Response: The definition in the final rule has been amended to include the phrase “regardless of the time, manner, or location of imposition or collection of the fee.” The timing of the fees is not relevant to the question of whether or not a fee is a recruitment fee since the operative standard is whether the fees are associated with the recruiting process, even if imposed or collected later in time, as explained in the response to comment 2.a.iv.

5. As a general matter, is the illustrative list of recruitment fees helpful in understanding what costs an employee may not be charged? If not, why?

Comment: Many of the respondents noted that although they were in support of an illustrative list of recruitment fees to serve as examples, they recommended that the regulation also adopt a functionalist approach and prohibit economic arrangements that make workers more vulnerable to coercion. One respondent was in support of an illustrative list of recruitment fees, but thought that the list was under inclusive.

Two respondents were supportive but thought that guiding principles would be helpful to add, and noted as a justification, that terminology may differ by industry or region of the world. One respondent cautioned against only putting forth an enumerated list without language suggesting that the list could be more expansive.

One respondent recommended eliminating a list and including a standard of either recruitment fees or fees that have fraudulent intent. Another respondent supported a list, but cautioned that it shouldn't be seen as an exhaustive list and suggested that there should not be fees or costs charged of any kind to the employee, directly or indirectly.

Response: The definition has been revised to make clear that the introductory paragraph provides the standard for defining “recruitment fees.” The definition adopts a “functionalist approach” using the phrases “any type of fees, including charges, costs, assessments, or other financial obligations,” “associated with the recruiting process,” and “regardless of the time, manner, or location of imposition or collection of the fee.” The phrase “associated with the recruiting process” is the principal concept in the definition of “recruitment fees.”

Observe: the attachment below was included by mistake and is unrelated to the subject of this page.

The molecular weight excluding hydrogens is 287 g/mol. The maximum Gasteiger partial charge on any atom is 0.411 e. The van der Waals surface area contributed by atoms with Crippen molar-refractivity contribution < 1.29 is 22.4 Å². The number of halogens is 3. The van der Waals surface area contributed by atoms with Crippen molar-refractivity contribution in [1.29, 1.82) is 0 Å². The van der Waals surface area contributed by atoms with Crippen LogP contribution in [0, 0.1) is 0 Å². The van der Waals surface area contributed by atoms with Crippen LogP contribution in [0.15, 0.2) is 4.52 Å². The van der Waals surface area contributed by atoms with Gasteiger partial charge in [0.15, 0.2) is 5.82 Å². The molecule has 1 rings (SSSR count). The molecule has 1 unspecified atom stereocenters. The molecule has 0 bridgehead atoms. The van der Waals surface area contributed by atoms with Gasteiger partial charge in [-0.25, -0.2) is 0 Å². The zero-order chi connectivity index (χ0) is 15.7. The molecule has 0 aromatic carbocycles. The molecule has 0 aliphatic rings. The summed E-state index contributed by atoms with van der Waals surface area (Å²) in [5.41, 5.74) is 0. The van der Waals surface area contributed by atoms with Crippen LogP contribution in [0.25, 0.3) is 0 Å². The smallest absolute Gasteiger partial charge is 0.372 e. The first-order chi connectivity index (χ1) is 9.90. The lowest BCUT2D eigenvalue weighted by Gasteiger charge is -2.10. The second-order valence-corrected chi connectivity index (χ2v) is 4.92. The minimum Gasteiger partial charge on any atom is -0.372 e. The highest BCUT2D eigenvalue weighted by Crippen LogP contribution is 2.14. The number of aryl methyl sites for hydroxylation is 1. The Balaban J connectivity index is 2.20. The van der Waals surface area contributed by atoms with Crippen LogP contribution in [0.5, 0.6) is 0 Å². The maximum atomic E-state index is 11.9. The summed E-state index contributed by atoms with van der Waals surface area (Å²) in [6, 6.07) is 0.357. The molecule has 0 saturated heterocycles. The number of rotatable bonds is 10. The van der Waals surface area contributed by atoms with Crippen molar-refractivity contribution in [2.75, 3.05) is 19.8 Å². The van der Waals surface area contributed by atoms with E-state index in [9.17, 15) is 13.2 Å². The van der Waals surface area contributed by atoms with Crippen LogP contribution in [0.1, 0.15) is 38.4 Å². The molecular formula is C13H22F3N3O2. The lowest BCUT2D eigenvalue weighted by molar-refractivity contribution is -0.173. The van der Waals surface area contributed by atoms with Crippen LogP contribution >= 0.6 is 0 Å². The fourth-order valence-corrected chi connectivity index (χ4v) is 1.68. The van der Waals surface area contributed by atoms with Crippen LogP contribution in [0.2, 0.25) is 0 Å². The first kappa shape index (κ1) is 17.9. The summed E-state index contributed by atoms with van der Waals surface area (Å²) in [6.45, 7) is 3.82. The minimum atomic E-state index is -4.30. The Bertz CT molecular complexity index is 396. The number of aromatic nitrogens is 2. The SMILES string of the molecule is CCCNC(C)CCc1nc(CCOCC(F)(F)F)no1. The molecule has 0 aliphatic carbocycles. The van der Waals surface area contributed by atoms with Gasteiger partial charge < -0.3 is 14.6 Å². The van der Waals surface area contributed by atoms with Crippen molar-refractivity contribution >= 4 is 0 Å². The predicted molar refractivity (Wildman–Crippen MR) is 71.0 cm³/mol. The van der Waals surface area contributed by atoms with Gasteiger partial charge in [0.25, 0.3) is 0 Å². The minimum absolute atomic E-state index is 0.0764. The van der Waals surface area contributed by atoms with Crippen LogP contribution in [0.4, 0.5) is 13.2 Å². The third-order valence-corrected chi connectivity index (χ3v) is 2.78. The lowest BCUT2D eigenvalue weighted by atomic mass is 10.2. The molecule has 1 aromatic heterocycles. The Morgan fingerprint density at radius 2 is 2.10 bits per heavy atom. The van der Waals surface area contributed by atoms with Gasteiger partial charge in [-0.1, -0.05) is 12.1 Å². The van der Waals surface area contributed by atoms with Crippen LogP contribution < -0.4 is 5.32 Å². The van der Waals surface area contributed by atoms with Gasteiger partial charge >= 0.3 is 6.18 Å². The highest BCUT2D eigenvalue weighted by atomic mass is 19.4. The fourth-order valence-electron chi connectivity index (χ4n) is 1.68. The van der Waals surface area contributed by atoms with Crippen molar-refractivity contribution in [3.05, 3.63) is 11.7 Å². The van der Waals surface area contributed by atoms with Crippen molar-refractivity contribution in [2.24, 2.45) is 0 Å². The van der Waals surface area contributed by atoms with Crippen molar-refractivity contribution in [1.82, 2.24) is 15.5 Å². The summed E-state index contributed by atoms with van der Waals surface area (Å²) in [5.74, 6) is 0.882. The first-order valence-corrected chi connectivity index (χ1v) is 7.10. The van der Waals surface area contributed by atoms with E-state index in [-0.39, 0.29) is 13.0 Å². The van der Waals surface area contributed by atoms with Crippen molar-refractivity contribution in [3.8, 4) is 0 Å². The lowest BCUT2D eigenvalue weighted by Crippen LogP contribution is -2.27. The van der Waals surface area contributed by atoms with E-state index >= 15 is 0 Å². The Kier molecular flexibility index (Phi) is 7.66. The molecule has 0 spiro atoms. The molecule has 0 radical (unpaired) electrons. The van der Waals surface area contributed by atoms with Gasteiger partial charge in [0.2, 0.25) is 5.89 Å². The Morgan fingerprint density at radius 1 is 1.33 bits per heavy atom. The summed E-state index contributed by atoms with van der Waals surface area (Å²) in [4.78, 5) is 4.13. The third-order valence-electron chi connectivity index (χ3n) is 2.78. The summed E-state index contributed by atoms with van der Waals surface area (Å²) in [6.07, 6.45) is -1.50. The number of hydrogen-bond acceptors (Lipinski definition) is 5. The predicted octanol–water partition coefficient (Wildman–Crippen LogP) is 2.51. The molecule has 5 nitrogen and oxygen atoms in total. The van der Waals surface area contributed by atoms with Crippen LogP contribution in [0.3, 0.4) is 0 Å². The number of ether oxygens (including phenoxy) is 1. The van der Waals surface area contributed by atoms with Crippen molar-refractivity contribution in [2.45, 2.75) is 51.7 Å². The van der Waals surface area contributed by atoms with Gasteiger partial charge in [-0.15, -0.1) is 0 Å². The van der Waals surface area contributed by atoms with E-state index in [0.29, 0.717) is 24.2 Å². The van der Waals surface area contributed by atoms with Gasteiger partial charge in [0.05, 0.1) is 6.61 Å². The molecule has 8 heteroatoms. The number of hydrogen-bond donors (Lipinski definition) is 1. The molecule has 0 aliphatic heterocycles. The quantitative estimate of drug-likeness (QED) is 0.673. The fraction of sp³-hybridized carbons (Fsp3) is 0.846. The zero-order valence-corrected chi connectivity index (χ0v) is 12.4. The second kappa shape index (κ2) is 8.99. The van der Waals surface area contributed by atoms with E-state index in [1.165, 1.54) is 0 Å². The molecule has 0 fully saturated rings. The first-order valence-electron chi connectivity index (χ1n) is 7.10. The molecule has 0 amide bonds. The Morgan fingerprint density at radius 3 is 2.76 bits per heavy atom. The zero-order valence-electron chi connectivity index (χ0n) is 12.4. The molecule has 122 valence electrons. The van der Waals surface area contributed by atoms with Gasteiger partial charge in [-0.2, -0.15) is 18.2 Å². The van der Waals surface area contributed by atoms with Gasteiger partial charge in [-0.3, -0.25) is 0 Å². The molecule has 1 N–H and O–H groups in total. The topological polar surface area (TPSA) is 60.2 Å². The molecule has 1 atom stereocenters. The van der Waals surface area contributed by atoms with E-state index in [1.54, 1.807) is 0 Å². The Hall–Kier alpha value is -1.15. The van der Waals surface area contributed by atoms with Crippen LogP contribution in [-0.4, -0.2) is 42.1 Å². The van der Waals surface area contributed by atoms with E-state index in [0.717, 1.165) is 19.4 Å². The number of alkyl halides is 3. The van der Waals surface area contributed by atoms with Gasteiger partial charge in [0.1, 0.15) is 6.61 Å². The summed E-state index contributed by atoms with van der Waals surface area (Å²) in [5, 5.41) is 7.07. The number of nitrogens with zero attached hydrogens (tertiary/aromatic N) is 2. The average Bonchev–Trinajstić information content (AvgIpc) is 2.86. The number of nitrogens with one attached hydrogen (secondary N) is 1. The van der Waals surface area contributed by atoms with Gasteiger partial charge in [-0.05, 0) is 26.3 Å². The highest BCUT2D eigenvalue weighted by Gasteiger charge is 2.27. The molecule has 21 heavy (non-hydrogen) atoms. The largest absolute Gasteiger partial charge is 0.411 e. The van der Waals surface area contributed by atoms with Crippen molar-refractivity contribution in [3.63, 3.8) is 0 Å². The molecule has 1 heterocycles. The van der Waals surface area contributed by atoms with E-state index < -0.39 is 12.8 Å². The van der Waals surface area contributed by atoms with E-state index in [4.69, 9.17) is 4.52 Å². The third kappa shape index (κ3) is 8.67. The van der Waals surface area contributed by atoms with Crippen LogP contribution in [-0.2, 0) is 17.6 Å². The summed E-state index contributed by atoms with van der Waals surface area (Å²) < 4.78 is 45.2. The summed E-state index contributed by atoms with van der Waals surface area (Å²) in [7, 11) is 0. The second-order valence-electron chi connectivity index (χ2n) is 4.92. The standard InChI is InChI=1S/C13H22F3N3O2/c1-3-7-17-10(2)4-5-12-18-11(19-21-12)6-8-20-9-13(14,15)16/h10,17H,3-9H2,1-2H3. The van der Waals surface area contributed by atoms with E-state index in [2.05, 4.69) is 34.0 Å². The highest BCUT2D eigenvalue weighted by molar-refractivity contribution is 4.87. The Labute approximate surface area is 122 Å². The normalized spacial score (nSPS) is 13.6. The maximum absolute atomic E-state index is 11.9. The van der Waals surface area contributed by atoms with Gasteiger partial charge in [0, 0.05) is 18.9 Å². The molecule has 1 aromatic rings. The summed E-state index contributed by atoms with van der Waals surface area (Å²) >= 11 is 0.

All fees meeting this definition, i.e., associated with the recruitment process, are recruitment fees whether or not the fees are included as examples in paragraph (1) of the definition. The definition also captures indirect fees by noting that any fee associated with the recruiting process is a recruitment fee regardless of the timing of it, the type of fee, how it is paid, or to whom it is paid. In addition, any fee that is associated with the recruiting process is captured by the definition, whether or not there was fraudulent intent, as explained in the response to comment 2.a.iii.

6. What, if any, of the specifically enumerated fees in the proposed definition should be excluded or otherwise modified?

Comment: Many of the respondents recommended keeping all of the types of fees enumerated.

Response: The majority of the enumerated fees in the proposed rule are retained in the final rule. Specific modifications are discussed in the following paragraphs.

a. For Soliciting, Identifying, Considering, Interviewing, Referring, Retaining, Transferring, Selecting, Testing, Training, Providing New-Hire Orientation, Recommending, or Placing Employees or Potential Employees

Comment: Many of the respondents expressed support for all of the items. One respondent recommended specifying the parameters of training to include courses recruiters lead victims to believe they need, regardless of whether the training is mandatory. Another respondent suggested eliminating the word “transferring” for the reason that physical transfers should be covered in transportation.

Response: These remain covered by the rule. “Training” captures legitimate and illegitimate training associated with the recruiting process, if the fee is charged to the worker for training. The term “transferring” is not entirely duplicative of the word “transportation” and, therefore, is retained. For example, should workers be charged a “transfer” fee for changing hands from one recruiter to another recruiter, that would be a cost associated with the recruiting process.

b. For Covering the Cost, in Whole or in Part, of Advertising

Comment: Many respondents supported keeping this language in the definition.

Response: The rule captures this in paragraph (1)(ii) of the definition, but the language has been streamlined.

c. For Any Activity Related to Obtaining Permanent or Temporary Labor Certification

Comment: Many respondents expressed support for this. One respondent suggested removing “any activity related to” and adding “passport, visa, identification documents.”

Response: The Councils removed “any activity related to” and replaced it with “including any associated fees.” The rule captures passports, visas, and identity documents in paragraph (1)(iii), (1)(v), and (1)(vi) in the definition.

d. For Processing Petitions

Comment: Many respondents expressed support for processing petitions.

Response: This is retained in the final rule at paragraph (1)(iv) in the definition.

e. For Visas and Any Fee That Facilitates an Employee Obtaining a Visa Such as Appointment and Application Fees